The front floor section of the Sport's luggage compartment can be used to separate the luggage space into upper and lower sections, and the rear floor section can be raised to create a partition between the front and rear of the luggage compartment.
On the sedan, the high deck design and location of rear coil springs under the floor results in a large boot of 419 litres capacity, while double-link hinges don't obstruct luggage whether the boot is open or closed.
In terms of styling, the Mazda3 sedan features a long wheelbase, short overhangs, a short but high rear boot, and a compact-looking cabin.
There's a distinct difference between the sedan and Sport hatch in terms of styling details. On the former there are convex styling lines on the bonnet to give a more sophisticated look, while on the Sport these are convex to give the impression of a bonnet power bulge.
The sedan also splits the grille and bonnet in the conventional way, while on the hatch the bonnet extends further downwards into the grille area.
Despite the wide body (1 755 mm), the distance between the outermost points of the door mirrors is just 1 935mm, and there's a long wheelbase (2 640 mm) and wide track (1 530mm front /1515mm rear) and good overall height (1 465mm).
Under the skin there's a MacPherson-type front suspension system employs a four-point rubber mounting system to provide crisp handling, while fluid-filled bushings - similar in size to those on the Mazda6 - are used at the rear of the lower arms.
There's a multi-link rear suspension with separately positioned springs and shock absorbers to reduce damper friction and free luggage space.
ABS brakes with electronic brake distribution and brake assist are standard across the range, while 1.6-litre models get 278 mm ventilated front discs and the 2-llitre 300mm.
Rear discs are 265 mm on the 1.6; 280 mm on the 2-litres.
Mazda3's all-new body structure provides high levels of torsional and flexural rigidity for excellent handling stability and low noise levels.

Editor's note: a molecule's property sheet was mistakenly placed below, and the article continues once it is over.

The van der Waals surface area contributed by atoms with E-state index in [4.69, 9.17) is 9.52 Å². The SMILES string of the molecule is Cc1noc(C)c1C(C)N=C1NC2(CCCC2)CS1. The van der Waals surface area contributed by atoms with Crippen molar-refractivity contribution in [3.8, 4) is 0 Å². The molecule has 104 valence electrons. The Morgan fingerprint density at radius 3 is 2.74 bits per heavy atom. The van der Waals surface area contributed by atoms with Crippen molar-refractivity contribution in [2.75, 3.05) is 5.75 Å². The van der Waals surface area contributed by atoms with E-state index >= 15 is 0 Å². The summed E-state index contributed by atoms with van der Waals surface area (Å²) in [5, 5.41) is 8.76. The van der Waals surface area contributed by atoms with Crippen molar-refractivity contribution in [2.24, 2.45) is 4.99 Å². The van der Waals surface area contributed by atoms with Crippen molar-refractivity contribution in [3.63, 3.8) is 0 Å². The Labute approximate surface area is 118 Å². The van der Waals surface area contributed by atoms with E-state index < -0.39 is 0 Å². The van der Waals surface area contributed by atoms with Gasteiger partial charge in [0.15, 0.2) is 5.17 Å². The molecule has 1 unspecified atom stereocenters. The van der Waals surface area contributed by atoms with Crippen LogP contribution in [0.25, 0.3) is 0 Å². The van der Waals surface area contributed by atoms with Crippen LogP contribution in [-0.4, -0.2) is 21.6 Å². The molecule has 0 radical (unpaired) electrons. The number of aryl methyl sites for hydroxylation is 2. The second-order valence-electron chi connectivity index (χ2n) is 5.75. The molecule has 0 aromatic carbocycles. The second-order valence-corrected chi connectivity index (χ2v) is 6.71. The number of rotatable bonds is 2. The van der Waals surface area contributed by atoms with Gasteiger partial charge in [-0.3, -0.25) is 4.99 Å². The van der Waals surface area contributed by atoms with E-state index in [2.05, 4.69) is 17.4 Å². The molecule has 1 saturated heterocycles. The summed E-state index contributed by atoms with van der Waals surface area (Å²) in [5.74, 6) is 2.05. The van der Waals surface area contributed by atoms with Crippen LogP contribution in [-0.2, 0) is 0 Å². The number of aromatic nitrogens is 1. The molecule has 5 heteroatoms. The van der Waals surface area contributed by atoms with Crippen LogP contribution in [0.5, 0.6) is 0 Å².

Dual-stage front airbags as well as front and rear curtain airbags and driver and passenger side airbags are fitted to all models.
There's electro-hydraulic power-assisted steering on the 2-litre Individual models, with electronic controlled hydraulics.
The Mazda3 has 15 000 km service intervals, three-year/100 000 km warranty, and the Mazda Motion five-year/ 60 000 km maintenance plan and roadside assistance.
On the road
Only the sedan versions were available at the launch, but we managed to drive both 1.6-litre and 2-litre versions. Both impressed with the high quality of fit and finish, and there was no evidence that rattles or squeaks would develop, tribute to the stiffness of the body shell.
This also contributed to the taut handling and precise steering response on the road, with the new rear suspension design giving the Mazda3 the sort of driving charateristics normally associated with a rea-whee drive car while adding the inherent built-in safety of front-wheel drive.
Power output from the 2-litre was excellent, but at times we felt the 1.6 was struggling for breath, even at sea level.
However, if there's anything to complain about it has to be pricing. With the rand at its lowest levels in years, we would have thought Mazda would have taken the opportunity to go in aggressively and undercut the opposition.
There is no outgoing model with "resale values" to protect, and with the Golf 5 and a new Opel Astra on the way, the company could have stolen a march on the rest.
Instead Ford Motor Co. of SA has chosen to spec. the car high in a bid to attract a more "upmarket" audience, a move that I feel will limit sales.
Both sedan and hatch versions are the same price.
Mazda 1.6-litre Original R159 990.
Mazda 1.6-litre Active R168 990.
Mazda 1.6-litre Dynamic R179 990.
Mazda 2.0-litre Individual R206 990.